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7 Signs Your Loved One May Be a Victim of Holbrook Elder Abuse

By The Husband and Wife Law Team on May 29, 2014

When you have an elderly loved one, you will soon realize that protecting them from Holbrook elder abuse is something that should always be at the top of your mind. You may think it’s crazy to have to think about elder abuse at all times, but with an elderly loved one, you never know what could wrong. Your loved one may encounter many different types of people in their life, including residents and workers at an elder care facility, neighbors, friends, family members, hired caregivers, and other individuals, and while the majority of the time these people will be helpful to your loved one, there is always a chance that they could also do harm to them. If you’re worried about the safety of your loved one, be sure to learn these signs that could help tip you off to abuse and other problems.

  • Your loved one shows physical signs of abuse. Sometimes, abuse is evident and obvious because of bruising, broken bones, and other injuries that could not have simply happened or been the result of clumsiness.
  • Your loved one withdraws from you and the rest of the family. If your loved one is spending less time with you and wants to spend more time alone, this could be a sign that they feel alienated or have been threatened.
  • Your loved one has become increasingly violent and defensive. Although some diseases and dementia may also cause these behaviors, it is important to rule out abuse before assuming that aggressive behaviors are the result of some kind of mental deficiency.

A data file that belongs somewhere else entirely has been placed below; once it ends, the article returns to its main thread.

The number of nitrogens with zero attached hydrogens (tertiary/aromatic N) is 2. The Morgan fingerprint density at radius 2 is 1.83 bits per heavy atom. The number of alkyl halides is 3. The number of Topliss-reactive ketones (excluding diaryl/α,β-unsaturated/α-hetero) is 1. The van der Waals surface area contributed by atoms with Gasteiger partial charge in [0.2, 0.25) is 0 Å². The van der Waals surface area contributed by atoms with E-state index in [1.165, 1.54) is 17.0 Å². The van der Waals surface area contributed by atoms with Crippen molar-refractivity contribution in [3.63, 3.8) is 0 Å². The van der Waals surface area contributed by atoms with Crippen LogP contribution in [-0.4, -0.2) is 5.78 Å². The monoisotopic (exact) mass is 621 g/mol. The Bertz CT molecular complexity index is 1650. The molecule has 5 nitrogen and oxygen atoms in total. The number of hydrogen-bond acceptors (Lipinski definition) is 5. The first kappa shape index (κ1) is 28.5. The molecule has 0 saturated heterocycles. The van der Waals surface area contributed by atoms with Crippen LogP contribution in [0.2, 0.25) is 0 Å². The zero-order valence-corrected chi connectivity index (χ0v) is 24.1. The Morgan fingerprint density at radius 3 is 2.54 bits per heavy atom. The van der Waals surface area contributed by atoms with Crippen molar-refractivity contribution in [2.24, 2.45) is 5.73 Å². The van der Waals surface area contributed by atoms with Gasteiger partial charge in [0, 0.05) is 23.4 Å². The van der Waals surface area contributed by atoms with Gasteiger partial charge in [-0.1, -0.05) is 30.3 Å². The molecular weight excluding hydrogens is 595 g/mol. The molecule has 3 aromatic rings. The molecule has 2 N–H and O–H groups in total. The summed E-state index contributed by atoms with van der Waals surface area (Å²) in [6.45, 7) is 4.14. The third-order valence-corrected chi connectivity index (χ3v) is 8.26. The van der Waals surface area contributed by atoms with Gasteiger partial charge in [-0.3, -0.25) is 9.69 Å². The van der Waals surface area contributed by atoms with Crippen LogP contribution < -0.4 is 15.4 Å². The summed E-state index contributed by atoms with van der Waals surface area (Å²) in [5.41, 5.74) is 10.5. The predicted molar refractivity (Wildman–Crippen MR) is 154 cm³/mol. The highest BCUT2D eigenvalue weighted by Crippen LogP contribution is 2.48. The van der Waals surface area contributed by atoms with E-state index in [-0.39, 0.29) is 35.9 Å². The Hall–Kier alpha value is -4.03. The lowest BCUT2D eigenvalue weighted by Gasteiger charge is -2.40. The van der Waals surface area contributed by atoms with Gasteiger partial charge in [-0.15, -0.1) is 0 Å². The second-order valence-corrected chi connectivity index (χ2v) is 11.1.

• Your loved one has become noticeably less hygienic. If your loved one is typically well kept but has ceased bathing and taking care of other hygiene matters, it may be a sign that he or she has been abused.
  • Your loved one has stopped eating or drinking, and is suffering from malnutrition. The stress of abuse can make your loved one unable to eat. They may also be denied food or water by their abuser.
  • Your loved one refuses to go to the doctor to be seen for injuries and illnesses. This is especially critical if your loved one used to have no trouble visiting the doctor.
  • Your loved one refuses to talk to you when you ask them questions about injuries and frightening behaviors. Elderly victims may keep silent about the abuse out of shame. They may also fear repercussions for speaking out.

Remember, being abused is difficult and terrifying for the abused. Provide your loved one with as much as love and support and possible throughout their recovery and they will heal much more quickly on an emotional and physical level.

Posted in: Nursing Home Abuse

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